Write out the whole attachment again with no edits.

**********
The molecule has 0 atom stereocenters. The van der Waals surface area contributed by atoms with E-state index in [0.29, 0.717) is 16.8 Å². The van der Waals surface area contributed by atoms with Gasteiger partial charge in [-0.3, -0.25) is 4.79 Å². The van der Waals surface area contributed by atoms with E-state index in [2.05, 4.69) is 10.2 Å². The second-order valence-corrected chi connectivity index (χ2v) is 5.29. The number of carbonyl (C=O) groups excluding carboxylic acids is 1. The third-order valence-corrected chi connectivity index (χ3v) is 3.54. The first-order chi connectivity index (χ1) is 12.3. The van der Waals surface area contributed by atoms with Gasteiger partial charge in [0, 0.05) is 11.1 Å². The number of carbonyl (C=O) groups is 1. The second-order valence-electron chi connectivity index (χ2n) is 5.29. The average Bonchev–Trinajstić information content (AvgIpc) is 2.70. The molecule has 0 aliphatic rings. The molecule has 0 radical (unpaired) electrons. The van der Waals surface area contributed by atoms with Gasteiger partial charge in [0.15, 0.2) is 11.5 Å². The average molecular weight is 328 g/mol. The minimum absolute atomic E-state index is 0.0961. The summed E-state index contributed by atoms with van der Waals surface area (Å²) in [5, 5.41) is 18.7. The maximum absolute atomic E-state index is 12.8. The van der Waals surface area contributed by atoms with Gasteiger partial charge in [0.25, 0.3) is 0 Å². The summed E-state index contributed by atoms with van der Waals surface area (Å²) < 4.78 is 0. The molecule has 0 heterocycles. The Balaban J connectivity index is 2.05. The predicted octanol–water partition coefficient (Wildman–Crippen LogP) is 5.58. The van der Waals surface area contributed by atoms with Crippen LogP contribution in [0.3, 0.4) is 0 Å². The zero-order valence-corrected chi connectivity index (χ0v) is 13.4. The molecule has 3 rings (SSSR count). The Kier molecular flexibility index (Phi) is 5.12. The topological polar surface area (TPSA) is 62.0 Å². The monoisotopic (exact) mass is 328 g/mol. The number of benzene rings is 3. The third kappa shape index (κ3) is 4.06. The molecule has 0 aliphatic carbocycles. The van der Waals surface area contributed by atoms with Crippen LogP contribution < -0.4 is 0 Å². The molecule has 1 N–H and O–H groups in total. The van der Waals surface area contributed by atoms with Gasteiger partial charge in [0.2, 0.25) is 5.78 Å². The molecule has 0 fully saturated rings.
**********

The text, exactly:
The molecule has 0 atom stereocenters. The van der Waals surface area contributed by atoms with E-state index in [0.29, 0.717) is 16.8 Å². The van der Waals surface area contributed by atoms with Gasteiger partial charge in [-0.3, -0.25) is 4.79 Å². The van der Waals surface area contributed by atoms with E-state index in [2.05, 4.69) is 10.2 Å². The second-order valence-corrected chi connectivity index (χ2v) is 5.29. The number of carbonyl (C=O) groups excluding carboxylic acids is 1. The third-order valence-corrected chi connectivity index (χ3v) is 3.54. The first-order chi connectivity index (χ1) is 12.3. The van der Waals surface area contributed by atoms with Gasteiger partial charge in [0, 0.05) is 11.1 Å². The number of carbonyl (C=O) groups is 1. The second-order valence-electron chi connectivity index (χ2n) is 5.29. The average Bonchev–Trinajstić information content (AvgIpc) is 2.70. The molecule has 0 aliphatic rings. The molecule has 0 radical (unpaired) electrons. The van der Waals surface area contributed by atoms with Gasteiger partial charge in [0.15, 0.2) is 11.5 Å². The average molecular weight is 328 g/mol. The minimum absolute atomic E-state index is 0.0961. The summed E-state index contributed by atoms with van der Waals surface area (Å²) in [5, 5.41) is 18.7. The maximum absolute atomic E-state index is 12.8. The van der Waals surface area contributed by atoms with Gasteiger partial charge in [0.25, 0.3) is 0 Å². The summed E-state index contributed by atoms with van der Waals surface area (Å²) < 4.78 is 0. The molecule has 0 heterocycles. The Balaban J connectivity index is 2.05. The predicted octanol–water partition coefficient (Wildman–Crippen LogP) is 5.58. The van der Waals surface area contributed by atoms with Crippen LogP contribution in [0.3, 0.4) is 0 Å². The zero-order valence-corrected chi connectivity index (χ0v) is 13.4. The molecule has 3 rings (SSSR count). The Kier molecular flexibility index (Phi) is 5.12. The topological polar surface area (TPSA) is 62.0 Å². The monoisotopic (exact) mass is 328 g/mol. The number of benzene rings is 3. The third kappa shape index (κ3) is 4.06. The molecule has 0 aliphatic carbocycles. The van der Waals surface area contributed by atoms with Crippen LogP contribution < -0.4 is 0 Å². The molecule has 1 N–H and O–H groups in total. The van der Waals surface area contributed by atoms with Gasteiger partial charge in [0.2, 0.25) is 5.78 Å². The molecule has 0 fully saturated rings.